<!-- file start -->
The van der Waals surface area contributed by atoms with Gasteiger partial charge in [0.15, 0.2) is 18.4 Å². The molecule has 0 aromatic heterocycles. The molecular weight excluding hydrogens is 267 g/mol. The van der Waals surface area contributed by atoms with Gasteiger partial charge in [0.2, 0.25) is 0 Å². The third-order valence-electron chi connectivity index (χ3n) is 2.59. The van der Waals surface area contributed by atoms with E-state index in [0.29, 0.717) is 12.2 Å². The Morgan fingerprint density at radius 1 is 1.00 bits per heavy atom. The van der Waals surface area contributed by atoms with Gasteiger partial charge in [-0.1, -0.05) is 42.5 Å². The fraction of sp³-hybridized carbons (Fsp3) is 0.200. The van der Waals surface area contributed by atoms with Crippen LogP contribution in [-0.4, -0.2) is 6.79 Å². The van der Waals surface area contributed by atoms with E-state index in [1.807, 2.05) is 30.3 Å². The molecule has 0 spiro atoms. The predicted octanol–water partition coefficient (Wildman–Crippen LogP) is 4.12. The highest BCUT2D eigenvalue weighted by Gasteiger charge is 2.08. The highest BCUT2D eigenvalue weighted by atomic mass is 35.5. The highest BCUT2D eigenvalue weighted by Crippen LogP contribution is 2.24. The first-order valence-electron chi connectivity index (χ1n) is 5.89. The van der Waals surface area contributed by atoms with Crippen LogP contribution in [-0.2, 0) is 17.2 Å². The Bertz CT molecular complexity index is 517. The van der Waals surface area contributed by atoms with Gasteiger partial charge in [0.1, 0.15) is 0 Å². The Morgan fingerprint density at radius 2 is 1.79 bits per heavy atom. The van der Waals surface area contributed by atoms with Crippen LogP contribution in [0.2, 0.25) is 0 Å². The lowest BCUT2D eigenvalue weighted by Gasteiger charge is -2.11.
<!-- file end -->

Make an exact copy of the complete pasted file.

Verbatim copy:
The van der Waals surface area contributed by atoms with Gasteiger partial charge in [0.15, 0.2) is 18.4 Å². The molecule has 0 aromatic heterocycles. The molecular weight excluding hydrogens is 267 g/mol. The van der Waals surface area contributed by atoms with Gasteiger partial charge in [0.2, 0.25) is 0 Å². The third-order valence-electron chi connectivity index (χ3n) is 2.59. The van der Waals surface area contributed by atoms with E-state index in [0.29, 0.717) is 12.2 Å². The Morgan fingerprint density at radius 1 is 1.00 bits per heavy atom. The van der Waals surface area contributed by atoms with Gasteiger partial charge in [-0.1, -0.05) is 42.5 Å². The fraction of sp³-hybridized carbons (Fsp3) is 0.200. The van der Waals surface area contributed by atoms with Crippen LogP contribution in [-0.4, -0.2) is 6.79 Å². The van der Waals surface area contributed by atoms with E-state index in [1.807, 2.05) is 30.3 Å². The molecule has 0 spiro atoms. The predicted octanol–water partition coefficient (Wildman–Crippen LogP) is 4.12. The highest BCUT2D eigenvalue weighted by Gasteiger charge is 2.08. The highest BCUT2D eigenvalue weighted by atomic mass is 35.5. The highest BCUT2D eigenvalue weighted by Crippen LogP contribution is 2.24. The first-order valence-electron chi connectivity index (χ1n) is 5.89. The van der Waals surface area contributed by atoms with Crippen LogP contribution in [-0.2, 0) is 17.2 Å². The Bertz CT molecular complexity index is 517. The van der Waals surface area contributed by atoms with Gasteiger partial charge in [0.1, 0.15) is 0 Å². The Morgan fingerprint density at radius 2 is 1.79 bits per heavy atom. The van der Waals surface area contributed by atoms with Crippen LogP contribution in [0.2, 0.25) is 0 Å². The lowest BCUT2D eigenvalue weighted by Gasteiger charge is -2.11.